PHILADELPHIA – The last thing anyone expects after returning from a vacation is to be arrested on very serious criminal charges, but that’s what happened to a Dorchester, Mass., man at Philadelphia International Airport on Friday.
U.S. Customs and Border Protection officers arrested Reginald Junior Galette, 24, after he arrived on a flight from Montego Bay, Jamaica. Galette is wanted by the Boston Police Department on multiple felony firearms charges, including assault to murder, assault with a dangerous weapon, possession of a large capacity firearm, firearm discharge within 500 feet of building, possessing a firearm with a defaced serial number, among others.
As Galette’s flight landed, CBP’s National Targeting Center, which compares international passenger and cargo manifests to numerous law enforcement databases, such as the National Crime Information Center (NCIC), identified Galette as being the subject to the Boston warrant and placed an alert in CBP’s passenger processing systems.
The automated passport control, a self-help kiosk system for travelers to process their arrivals, referred Galette to a secondary examination where CBP officers verified Galette’s identity. Officers then confirmed that the Boston arrest warrant remained active and arrested Galette.
CBP officers turned him over to Tinicum Township Police officers.
Criminal charges are merely allegations. Defendants are presumed innocent unless proven guilty in a court of law.
“Customs and Border Protection is happy to help our law enforcement partners in Boston by capturing an alleged dangerous person wanted for serious crimes,” said Joseph Martella, Area Port Director for CBP’s Area Port of Philadelphia. “CBP’s border security mission allows us to ensure victims’ rights by arresting fugitives as they arrive to the United States or before they can flee accountability. It’s one way in which we can help our partners make our streets a little safer.”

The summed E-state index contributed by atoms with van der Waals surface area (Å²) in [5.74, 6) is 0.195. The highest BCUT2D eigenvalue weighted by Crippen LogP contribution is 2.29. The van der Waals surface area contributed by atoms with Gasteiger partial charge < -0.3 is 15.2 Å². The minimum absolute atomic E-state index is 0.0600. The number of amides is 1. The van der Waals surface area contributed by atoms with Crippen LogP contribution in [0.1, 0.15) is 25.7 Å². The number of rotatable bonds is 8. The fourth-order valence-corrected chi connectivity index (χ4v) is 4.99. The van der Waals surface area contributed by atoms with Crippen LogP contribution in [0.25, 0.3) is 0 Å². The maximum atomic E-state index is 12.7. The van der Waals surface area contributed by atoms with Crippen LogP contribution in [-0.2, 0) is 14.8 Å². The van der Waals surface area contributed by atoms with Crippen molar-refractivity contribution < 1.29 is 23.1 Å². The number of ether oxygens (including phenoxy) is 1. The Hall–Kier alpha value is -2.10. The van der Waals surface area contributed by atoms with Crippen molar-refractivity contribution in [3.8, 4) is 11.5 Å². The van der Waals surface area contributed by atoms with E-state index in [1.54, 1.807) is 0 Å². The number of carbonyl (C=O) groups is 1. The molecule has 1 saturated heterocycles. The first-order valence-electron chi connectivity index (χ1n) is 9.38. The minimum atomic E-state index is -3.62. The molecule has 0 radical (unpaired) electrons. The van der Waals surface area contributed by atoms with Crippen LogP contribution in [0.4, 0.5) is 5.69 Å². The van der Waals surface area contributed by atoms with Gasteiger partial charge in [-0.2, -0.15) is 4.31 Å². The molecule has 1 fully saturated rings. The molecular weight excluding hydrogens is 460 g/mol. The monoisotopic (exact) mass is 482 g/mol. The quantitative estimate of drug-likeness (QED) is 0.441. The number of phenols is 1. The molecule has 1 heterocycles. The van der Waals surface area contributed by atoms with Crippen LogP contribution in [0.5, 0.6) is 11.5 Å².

On a typical day last year, CBP processed an average of nearly 900,000 arriving travelers every day at our nation’s airports, seaports, and land border crossings, and arrested an average of 41 wanted persons. See what else CBP accomplished during "A Typical Day" in 2022.
CBP's border security mission is led at our nation’s Ports of Entry by CBP officers and agriculture specialists from the Office of Field Operations. CBP screens international travelers and cargo and searches for illicit narcotics, unreported currency, weapons, counterfeit consumer goods, prohibited agriculture, invasive weeds and pests, and other illicit products that could potentially harm the American public, U.S. businesses, and our nation’s safety and economic vitality.
Learn more at www.CBP.gov.
Follow the Director of CBP’s Baltimore Field Office on Twitter at @DFOBaltimore for breaking news, current events, human interest stories and photos, and CBP’s Office of Field Operations on Instagram at @cbpfieldops.